Beca stood outside her hide-out, her hands on her hips, breathing in the smells of bread baking, salt from the ocean, and the sewer line, broken, two avenues over. Today was going to be a fantastic day. She turned to close up her home, a hollow space in the city wall, just tall enough to sit in and long enough for her to lay down. She better stop growing or else she’d have to learn to sleep on her side. Shaking her head, she pulled the piece of wood over the opening, then put a few dead palm branches in front of that. There, no one would ever know.
Rebeca, who only answered to Beca, was the top pickpocket of Palma de Mallorca, at least per her assessment. For her morning ritual, she headed to the port, walking past row after row of fifty foot yachts reflecting the sun. She could already hear the gaggle of cruise ship tourists, funneling out of the placating boat into the real world of Mallorca. The crowd, with their visors, American shorts, and tote bags, was how she earned her breakfast. She was a clumsy ballerina, an accidental touch on this dark complexioned arm (obtaining a watch), a pirotte to knock a teetering yellow purse out of an old lady’s shaking hands (so many crisp euros and a polite ‘Thank you!’ when she handed it back), and then an exaggerated plie to avoid Officer Daniel’s eyes, which scanned the crowd. It probably wasn’t aplomb to think he was searching for her.
Palma was the bestest friend that Beca had ever had. See, they were so alike. Palma was famous for pirates who took what they wanted and lived as they pleased and what was a pickpocket if not a modern pirate? Palma and Beca also had unique differences that built their bond further. Palma was full of history. A construction company couldn’t dig a foot without finding a Roman coin or arabesque tile from the Moors. Beca was full of potential. Her history, rather, her memory had wide gaps that she had grown masterful at ignoring. Where did her mother go? Where did the two of them live before coming to Palma? Things that didn’t matter when you were in a city like this. A city with enough backstory for the two of them.
The sun warmed her skin and the wind chimed the tourist shop’s wares. She tucked her morning stash into her waistband, deciding where to go next. Some days she’d follow the amoeba of tourists to the beach or to the shops. No, today was a day for La Seu, maybe the public beach after. She took a shortcut through an alley and headed uphill to the gothic cathedral.
Beca immediately recognized the woman in the red pants as being, as the industry called it, a whale. Red Pants was very skinny and had an enormous display of wealth around her: name-brand purse, gaudy necklace, and a hunking ring that would blind you if she moved her hand just right. A great prize, if a weakness could be found. Beca stalked her like a lion in the Serengeti, hiding behind the local produce stand, spying her between lemons and oranges. Red Pants spent ten minutes taking pictures of the cream colored buildings on her cellphone. She spent another ten minutes deciding which olive oil to buy before tucking it into her purse.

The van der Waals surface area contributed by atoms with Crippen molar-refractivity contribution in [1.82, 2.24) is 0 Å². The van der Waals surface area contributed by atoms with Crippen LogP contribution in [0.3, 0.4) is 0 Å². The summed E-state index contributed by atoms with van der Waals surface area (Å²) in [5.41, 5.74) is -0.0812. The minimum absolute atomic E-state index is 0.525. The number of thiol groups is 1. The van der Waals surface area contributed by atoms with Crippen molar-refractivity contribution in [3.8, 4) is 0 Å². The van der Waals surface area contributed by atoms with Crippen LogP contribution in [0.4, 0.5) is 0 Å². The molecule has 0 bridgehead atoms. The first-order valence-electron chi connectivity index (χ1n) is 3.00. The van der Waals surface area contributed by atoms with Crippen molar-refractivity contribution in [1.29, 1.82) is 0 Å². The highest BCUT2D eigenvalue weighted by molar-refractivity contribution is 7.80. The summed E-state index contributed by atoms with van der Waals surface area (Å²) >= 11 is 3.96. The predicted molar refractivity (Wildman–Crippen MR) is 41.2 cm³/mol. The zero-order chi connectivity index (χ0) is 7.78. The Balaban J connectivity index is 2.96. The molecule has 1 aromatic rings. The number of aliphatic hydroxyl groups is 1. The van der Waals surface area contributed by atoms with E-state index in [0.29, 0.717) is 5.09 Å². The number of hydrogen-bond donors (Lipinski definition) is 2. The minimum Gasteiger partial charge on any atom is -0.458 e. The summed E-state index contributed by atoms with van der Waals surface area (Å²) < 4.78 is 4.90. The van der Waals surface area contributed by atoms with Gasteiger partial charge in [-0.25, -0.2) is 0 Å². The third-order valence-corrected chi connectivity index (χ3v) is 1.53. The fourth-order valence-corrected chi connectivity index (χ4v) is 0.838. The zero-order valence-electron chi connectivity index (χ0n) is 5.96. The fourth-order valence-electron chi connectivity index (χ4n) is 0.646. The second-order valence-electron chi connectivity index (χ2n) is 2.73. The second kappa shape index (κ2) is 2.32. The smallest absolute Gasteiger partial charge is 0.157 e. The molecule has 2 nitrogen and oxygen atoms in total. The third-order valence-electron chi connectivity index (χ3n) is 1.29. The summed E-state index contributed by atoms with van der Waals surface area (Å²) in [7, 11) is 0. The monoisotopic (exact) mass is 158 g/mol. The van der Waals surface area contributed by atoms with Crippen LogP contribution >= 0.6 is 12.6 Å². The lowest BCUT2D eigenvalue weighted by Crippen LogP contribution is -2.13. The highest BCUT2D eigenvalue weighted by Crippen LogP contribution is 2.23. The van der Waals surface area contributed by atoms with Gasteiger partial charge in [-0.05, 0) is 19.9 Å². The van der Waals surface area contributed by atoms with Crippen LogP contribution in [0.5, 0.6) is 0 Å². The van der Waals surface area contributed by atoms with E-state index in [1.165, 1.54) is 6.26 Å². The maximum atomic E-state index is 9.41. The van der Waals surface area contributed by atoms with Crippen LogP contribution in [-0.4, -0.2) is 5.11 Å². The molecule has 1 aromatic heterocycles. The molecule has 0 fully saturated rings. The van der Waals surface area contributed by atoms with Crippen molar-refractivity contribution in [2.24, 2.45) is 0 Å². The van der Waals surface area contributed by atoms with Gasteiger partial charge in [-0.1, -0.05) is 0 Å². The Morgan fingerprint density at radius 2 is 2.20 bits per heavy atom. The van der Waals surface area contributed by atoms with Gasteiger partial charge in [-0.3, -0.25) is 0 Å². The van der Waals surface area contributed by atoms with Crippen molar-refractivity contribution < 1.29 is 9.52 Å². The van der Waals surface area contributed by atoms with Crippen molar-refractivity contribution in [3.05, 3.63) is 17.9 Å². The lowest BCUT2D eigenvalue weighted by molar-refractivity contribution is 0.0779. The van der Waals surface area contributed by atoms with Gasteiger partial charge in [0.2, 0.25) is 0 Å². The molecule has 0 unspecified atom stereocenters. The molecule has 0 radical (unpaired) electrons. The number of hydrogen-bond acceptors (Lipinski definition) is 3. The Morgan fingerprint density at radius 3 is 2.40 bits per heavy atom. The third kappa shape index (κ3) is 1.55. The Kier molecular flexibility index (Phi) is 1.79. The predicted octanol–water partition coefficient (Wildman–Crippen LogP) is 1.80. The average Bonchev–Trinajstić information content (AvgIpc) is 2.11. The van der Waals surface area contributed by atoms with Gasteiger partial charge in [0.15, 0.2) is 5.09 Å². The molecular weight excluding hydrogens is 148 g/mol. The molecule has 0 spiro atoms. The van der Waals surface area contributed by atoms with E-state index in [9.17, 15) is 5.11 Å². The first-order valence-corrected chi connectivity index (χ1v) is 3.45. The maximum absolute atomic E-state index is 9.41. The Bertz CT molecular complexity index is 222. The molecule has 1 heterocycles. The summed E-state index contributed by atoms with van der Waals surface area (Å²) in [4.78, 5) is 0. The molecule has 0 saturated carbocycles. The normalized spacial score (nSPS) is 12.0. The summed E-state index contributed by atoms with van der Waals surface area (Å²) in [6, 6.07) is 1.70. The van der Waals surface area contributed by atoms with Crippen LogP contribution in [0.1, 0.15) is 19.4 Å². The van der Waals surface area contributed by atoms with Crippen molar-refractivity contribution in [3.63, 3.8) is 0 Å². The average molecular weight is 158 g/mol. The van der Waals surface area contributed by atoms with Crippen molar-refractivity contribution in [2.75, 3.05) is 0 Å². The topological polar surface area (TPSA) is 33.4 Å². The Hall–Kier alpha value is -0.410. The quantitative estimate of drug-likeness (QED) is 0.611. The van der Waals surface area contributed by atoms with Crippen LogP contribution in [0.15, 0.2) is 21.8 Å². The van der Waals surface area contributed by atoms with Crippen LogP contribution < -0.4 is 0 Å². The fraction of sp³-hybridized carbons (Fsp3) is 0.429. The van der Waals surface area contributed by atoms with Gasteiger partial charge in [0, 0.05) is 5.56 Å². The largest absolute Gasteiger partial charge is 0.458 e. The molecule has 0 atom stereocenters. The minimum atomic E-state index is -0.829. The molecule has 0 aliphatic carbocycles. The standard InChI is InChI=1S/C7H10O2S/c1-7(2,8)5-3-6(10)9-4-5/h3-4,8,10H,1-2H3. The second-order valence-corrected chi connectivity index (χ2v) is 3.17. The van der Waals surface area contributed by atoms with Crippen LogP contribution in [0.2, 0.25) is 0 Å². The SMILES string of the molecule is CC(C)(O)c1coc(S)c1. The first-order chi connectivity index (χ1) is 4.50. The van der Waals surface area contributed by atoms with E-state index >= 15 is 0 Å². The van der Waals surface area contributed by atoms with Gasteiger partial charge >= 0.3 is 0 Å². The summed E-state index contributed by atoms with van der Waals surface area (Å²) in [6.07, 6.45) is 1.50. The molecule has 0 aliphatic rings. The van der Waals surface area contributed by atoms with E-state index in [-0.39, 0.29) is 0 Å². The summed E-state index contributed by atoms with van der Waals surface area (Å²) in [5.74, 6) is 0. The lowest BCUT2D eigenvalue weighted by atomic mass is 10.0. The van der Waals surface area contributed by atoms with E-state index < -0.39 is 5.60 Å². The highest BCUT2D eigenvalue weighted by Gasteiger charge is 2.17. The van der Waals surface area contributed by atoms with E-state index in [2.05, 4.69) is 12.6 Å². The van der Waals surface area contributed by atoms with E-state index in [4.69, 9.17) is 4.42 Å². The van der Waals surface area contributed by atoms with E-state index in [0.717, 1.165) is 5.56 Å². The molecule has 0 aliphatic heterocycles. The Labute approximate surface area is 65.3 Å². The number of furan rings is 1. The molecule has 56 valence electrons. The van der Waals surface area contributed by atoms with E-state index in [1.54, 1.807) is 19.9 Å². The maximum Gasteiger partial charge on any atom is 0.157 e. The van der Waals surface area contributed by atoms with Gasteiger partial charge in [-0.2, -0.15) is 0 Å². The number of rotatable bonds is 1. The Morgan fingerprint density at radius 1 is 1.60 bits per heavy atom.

Finally, Red Pants went into the cathedral and Beca followed her inside, about ten paces behind. She hadn’t been inside in weeks, so no one should know her. To make sure, she took her hair down from it’s signature sloppy bun and let it be her veil.
Being cut off from the salty air and instead breathing ‘climate control’ felt like suffocating. La Seu was one of the few buildings Beca could stand: its tall windows filled the room with light and its stained glass filled the room with color. The ceiling high overhead, the room had a slight echo but was overwhelmingly quiet. Without the breeze and the noise of cars and birds, Beca wondered if it would be better to let this whale drop, go find someone else. Beca tried to blow one of her curly locks back into place, but it kept falling directly in front of her eyes. Looking through it, she saw that the purse had been set on a pew and that Pants was knees on the kneeler praying.
Sometimes a big risk meant a big reward. She took the pew behind the mark, Ciutat, deliver me a big bounty. Then she sat up straight and leaned over the pew in front of her. Her right hand reached into the purse, pushing the olive oil to the side, gently feeling for the smooth touch of leather, while her left hand reached for the woman’s shoulder.
“Senyora,” she began. Her right hand felt the leather and then confirmed: this wallet was massive. It was at least twelve inches long and had its own zipper. The thought of palming it was laughable, like standing behind a tree in a game of hide and seek. To open the zipper or to give up - she was already this far.
The woman turned to her and blinked her wet eyes several times. “Hello. I don’t speak Spanish.”
They never realized it wasn’t Spanish. Beca launched into her fastest Catalan, “Miss, I’m trying to rob you right now. Could you please remain distracted?”
The woman’s face turned sympathetic. “Oh man. What is it? No hablo… Spanish? Span-ol?”